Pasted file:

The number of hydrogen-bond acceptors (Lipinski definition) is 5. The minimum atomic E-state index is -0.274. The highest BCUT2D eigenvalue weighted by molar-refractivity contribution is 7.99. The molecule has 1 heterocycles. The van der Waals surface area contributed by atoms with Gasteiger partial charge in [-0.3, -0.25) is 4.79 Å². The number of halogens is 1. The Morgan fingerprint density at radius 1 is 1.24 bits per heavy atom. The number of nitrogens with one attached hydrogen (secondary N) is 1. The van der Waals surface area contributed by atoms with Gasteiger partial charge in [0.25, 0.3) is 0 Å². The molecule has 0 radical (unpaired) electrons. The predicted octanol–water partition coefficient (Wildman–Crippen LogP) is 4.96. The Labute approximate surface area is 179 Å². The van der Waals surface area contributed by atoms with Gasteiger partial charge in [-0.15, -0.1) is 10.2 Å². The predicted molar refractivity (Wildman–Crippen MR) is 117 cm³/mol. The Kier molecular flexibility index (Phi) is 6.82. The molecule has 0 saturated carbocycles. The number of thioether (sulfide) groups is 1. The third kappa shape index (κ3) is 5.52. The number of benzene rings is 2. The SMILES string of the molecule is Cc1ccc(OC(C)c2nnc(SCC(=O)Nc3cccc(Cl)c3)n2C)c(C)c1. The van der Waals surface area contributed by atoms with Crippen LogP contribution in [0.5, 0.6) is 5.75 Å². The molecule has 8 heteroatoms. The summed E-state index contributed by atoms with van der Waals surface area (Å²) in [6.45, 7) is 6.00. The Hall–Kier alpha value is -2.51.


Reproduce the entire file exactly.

The number of hydrogen-bond acceptors (Lipinski definition) is 5. The minimum atomic E-state index is -0.274. The highest BCUT2D eigenvalue weighted by molar-refractivity contribution is 7.99. The molecule has 1 heterocycles. The van der Waals surface area contributed by atoms with Gasteiger partial charge in [-0.3, -0.25) is 4.79 Å². The number of halogens is 1. The Morgan fingerprint density at radius 1 is 1.24 bits per heavy atom. The number of nitrogens with one attached hydrogen (secondary N) is 1. The van der Waals surface area contributed by atoms with Gasteiger partial charge in [0.25, 0.3) is 0 Å². The molecule has 0 radical (unpaired) electrons. The predicted octanol–water partition coefficient (Wildman–Crippen LogP) is 4.96. The Labute approximate surface area is 179 Å². The van der Waals surface area contributed by atoms with Gasteiger partial charge in [-0.15, -0.1) is 10.2 Å². The predicted molar refractivity (Wildman–Crippen MR) is 117 cm³/mol. The Kier molecular flexibility index (Phi) is 6.82. The molecule has 0 saturated carbocycles. The number of thioether (sulfide) groups is 1. The third kappa shape index (κ3) is 5.52. The number of benzene rings is 2. The SMILES string of the molecule is Cc1ccc(OC(C)c2nnc(SCC(=O)Nc3cccc(Cl)c3)n2C)c(C)c1. The van der Waals surface area contributed by atoms with Crippen LogP contribution in [0.5, 0.6) is 5.75 Å². The molecule has 8 heteroatoms. The summed E-state index contributed by atoms with van der Waals surface area (Å²) in [6.45, 7) is 6.00. The Hall–Kier alpha value is -2.51.